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I agree, NOP is 4 cycles in non prefetch mode according to the motorola 68030 UM Doc (rev 3).
To compute an instruction cycle , there are 5 parameters to take into account:
- Are we using the instruction cache or not ?
- is there a miss cache or not ?
- The instruction timing given by Motorola for a 32 bit bus, 2 cycles access, aligned instruction
- the .b, .w or .l size of the instruction
- the access mode for this instruction
The motorola documentation explains this well in chapter 11 (MC68030 UM/AD rev 3).
It also gives some examples of cycles analysis with bus access, ... (have a look at figure 11.4 and 11.5)
For the falcon values, the bus is a 4 cycles access, but the motorola doc gives all the cycles for a 2 cycles bus access.
The doc also consider a 32 bits bus, but the falcon bus is only 16 bits.
It also considers the instructions to be aligned.
So, we need to compute the internal clock of an instruction and then, recompute the cycles with a 4 cycles bus cycles.
How to do this ?
let's take the nop as example :
NOP 0 0 2(0/0/0) 2(0/1/0)
The 0 0 2(0/0/0) part is for cache instruction
The 2(0/1/0) part is for non cache instruction
Let's have a look at the non cache part first 2(0/1/0):
The instruction takes 2 cycles (with a 2 cycles bus access), with 0 extra read access bus, 1 instruction access bus and 0 write access bus (the figures into the parenthesis).
According to the Motorola 68030 UM doc:
(total number of cycles) - (number of bus activity cycles) = (number of internal cycles)
Non-cache case 2(0/1/0): 2 - (0*2 + 1*2 + 0*2) = 0 internal cycles
So, the total number of cycles is 0 (internal cycles) + 0*4 (read access) + 1*4 (instruction access) + 0*4 (write access) = 4 cycles.
The same for all instructions.
For a long instruction, you have to count 2 access to the bus, so mul by 8 instead of 4.
Example : an instruction that would be 6(0,1,1) would take 6 - (0*2 + 1*2 + 1*2) = 2 internal cycles and
2 + 0*4 + 1*4 + 1*4 = 10 cycles in word access
2 + 0*8 + 1*8 + 1*8 = 18 cycles in long access
OK, so now, the cache part :
Let's have a look at the following instruction : 1 4 10(2,1,1)
The 1 is called the head
The 4 is called the tail
10(2,1,1) is : 10 cycles (for a 2 cycles access bus) composed of 2 read access, 1 instruction access and 1 write access.
So, the instruction internal cycle is 10 - (2*2 + 1*2 + 1*2) = 2 internal cycles
The Falcon .w instruction is = 2 + (2*4 + 1*4 + 1*4) = 18 cycles
The Falcon .l instruction is = 2 + (2*8 + 1*8 + 1*8) = 34 cycles
But you have to remove from this value the min of the head of the instruction and the tail of the previous one.
The current instruction (.w) takes : 18 cycles - min(1,3), so 18-1 = 17 cycles (1 is the head of this instruction and 3 the tail of the previous one in this example)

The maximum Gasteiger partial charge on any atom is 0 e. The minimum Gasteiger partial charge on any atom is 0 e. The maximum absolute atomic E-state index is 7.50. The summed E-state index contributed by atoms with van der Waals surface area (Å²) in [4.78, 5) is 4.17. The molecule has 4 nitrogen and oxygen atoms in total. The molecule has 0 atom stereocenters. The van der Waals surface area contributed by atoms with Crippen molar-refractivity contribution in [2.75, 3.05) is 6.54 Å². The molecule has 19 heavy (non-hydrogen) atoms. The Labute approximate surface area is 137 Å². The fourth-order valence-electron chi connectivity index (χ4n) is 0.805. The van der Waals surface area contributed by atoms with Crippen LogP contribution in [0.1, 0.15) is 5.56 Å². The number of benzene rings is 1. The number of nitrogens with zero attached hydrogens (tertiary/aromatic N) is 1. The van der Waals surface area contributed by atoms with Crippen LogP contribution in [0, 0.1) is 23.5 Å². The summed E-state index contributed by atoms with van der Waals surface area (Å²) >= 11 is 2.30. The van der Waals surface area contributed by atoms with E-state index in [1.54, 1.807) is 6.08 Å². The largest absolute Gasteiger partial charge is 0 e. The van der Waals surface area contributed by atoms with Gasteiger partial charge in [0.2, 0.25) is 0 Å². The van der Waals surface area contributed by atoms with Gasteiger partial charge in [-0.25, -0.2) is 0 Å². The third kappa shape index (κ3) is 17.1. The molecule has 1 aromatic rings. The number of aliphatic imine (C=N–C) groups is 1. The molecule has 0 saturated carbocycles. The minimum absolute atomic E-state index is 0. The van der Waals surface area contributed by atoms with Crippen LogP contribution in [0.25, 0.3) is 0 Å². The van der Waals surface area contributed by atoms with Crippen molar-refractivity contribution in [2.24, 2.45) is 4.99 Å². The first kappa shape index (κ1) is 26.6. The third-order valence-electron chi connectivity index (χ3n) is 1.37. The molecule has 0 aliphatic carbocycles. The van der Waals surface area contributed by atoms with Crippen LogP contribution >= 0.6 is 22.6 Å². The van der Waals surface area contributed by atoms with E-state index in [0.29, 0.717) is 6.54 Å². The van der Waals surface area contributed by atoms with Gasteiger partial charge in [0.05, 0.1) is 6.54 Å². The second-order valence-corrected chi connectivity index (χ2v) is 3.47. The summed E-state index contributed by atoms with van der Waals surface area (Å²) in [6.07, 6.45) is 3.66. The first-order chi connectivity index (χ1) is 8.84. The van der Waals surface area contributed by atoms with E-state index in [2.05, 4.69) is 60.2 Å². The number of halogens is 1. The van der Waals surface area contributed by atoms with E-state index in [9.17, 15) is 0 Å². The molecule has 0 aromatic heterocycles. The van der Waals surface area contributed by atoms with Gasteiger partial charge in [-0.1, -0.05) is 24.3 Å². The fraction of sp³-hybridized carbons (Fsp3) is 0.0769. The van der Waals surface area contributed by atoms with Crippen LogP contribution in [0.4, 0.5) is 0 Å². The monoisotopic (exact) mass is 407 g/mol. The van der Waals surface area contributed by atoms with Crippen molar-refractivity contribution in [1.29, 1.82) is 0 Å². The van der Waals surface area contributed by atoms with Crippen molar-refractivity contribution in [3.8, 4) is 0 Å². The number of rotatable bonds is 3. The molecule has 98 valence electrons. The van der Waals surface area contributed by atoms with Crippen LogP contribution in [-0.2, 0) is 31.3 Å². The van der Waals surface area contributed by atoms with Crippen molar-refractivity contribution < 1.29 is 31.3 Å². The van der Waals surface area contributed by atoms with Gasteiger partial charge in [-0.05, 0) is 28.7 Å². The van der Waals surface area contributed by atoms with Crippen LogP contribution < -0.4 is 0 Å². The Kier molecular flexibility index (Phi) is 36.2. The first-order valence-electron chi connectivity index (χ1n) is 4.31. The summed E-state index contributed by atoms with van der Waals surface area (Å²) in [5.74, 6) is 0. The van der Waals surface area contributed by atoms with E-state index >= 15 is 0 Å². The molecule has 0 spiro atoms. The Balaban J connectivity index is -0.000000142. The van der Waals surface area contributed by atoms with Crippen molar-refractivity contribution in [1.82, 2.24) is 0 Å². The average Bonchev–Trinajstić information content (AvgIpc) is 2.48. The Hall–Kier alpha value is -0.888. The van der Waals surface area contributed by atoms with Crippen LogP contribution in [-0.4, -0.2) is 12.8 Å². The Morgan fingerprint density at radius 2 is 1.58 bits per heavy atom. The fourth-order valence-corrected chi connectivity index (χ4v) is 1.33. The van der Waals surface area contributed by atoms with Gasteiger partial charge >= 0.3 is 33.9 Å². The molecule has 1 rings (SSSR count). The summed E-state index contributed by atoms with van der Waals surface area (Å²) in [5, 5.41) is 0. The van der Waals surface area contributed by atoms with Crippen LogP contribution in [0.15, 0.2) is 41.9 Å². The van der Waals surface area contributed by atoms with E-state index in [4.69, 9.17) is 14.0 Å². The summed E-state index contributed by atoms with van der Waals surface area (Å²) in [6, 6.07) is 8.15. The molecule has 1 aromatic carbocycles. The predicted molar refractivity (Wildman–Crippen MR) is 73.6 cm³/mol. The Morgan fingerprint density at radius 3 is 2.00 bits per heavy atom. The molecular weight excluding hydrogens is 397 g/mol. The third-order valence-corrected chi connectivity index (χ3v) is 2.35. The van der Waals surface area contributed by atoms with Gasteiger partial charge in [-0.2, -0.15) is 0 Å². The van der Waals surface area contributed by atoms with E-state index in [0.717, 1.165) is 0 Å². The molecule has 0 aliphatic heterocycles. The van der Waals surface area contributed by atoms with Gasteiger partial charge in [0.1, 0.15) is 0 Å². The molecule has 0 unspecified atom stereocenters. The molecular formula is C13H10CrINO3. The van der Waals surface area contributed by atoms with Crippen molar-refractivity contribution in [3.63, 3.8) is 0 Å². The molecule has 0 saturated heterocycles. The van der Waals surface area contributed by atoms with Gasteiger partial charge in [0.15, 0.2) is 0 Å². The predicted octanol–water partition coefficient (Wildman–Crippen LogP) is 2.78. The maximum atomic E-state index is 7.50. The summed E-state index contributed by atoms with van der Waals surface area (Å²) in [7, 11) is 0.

Last point : the addressing modes also consume cycles and must be recomputed for Falcon bus.
For example (An)+ takes 0 1 3(1/0/0) 3(1/0/0)
For a .w access , in non cache mode, it takes 3 - 2*1 = 1 internal cycle, so 1 + 1*4 = 5 cycles that must be added to the cycles of the instruction
For a .l access , in non cache mode, it takes 3 - 2*1 = 1 internal cycle, so 1 + 1*8 = 9 cycles that must be added to the cycles of the instruction
Be careful with the addressing modes, there are 5 families with different timings (according to the 68030 UM doc):
11.6.1 Fetch Effective Address (fea)
11.6.2 Fetch Immediate Effective Address (fiea)
11.6.3 Calculate Effective Address (cea)
11.6.4 Calculate Immediate Effective Address (ciea)
11.6.5 Jump Effective Address
That's the whole job I did for all the 1900+ instructions and addressing modes in the static table.
I've converted every addressing mode for all instructions with the Falcon values.
I think the good approach for a generic 68030 emulator should be to keep the value of the inner cycles of each instruction and each addressing mode and then compute the final cycles values accordind to the bus access cycles of the machine.
Ie: for falcon, 4 cycles per bus access, 8 in long access modes, on amiga, 2 cycles per bus access.
Hope this makes sense, else I can explain again.
----- Mail original -----
De: "Nicolas Pomarède" <npomarede@xxxxxxxxxxxx>
Envoyé: Mercredi 1 Juillet 2015 10:39:40
Objet: Re: [hatari-devel] DSP performance
Le 01/07/2015 10:34, Miro Kropácek a écrit :
> I still must be missing something..
> If this is true, then there is no way for NOP to take 4 cycles to
> execute. Either it takes 2 cycles (cache or next opcode word already
> in prefetch buffer) or it takes at least 8 cycles.
> What's wrong here? It does take two cycles on falcon (if cached) or 4
> (if not, execution time is absorbed in the word prefetch time). To be
> honest, I'm not 100% confident about the latter but it made sense back then.
I think it would be surprising that a 68030 at 16 MHz takes 8 cycles for
a NOP when the old STF's 68000 at 8 MHZ take 4 cycles.
Or it means the memory access time is really the bottleneck (because 8
cyles @ 16 MHz is the same time as 4 cycles @ 8 MHz)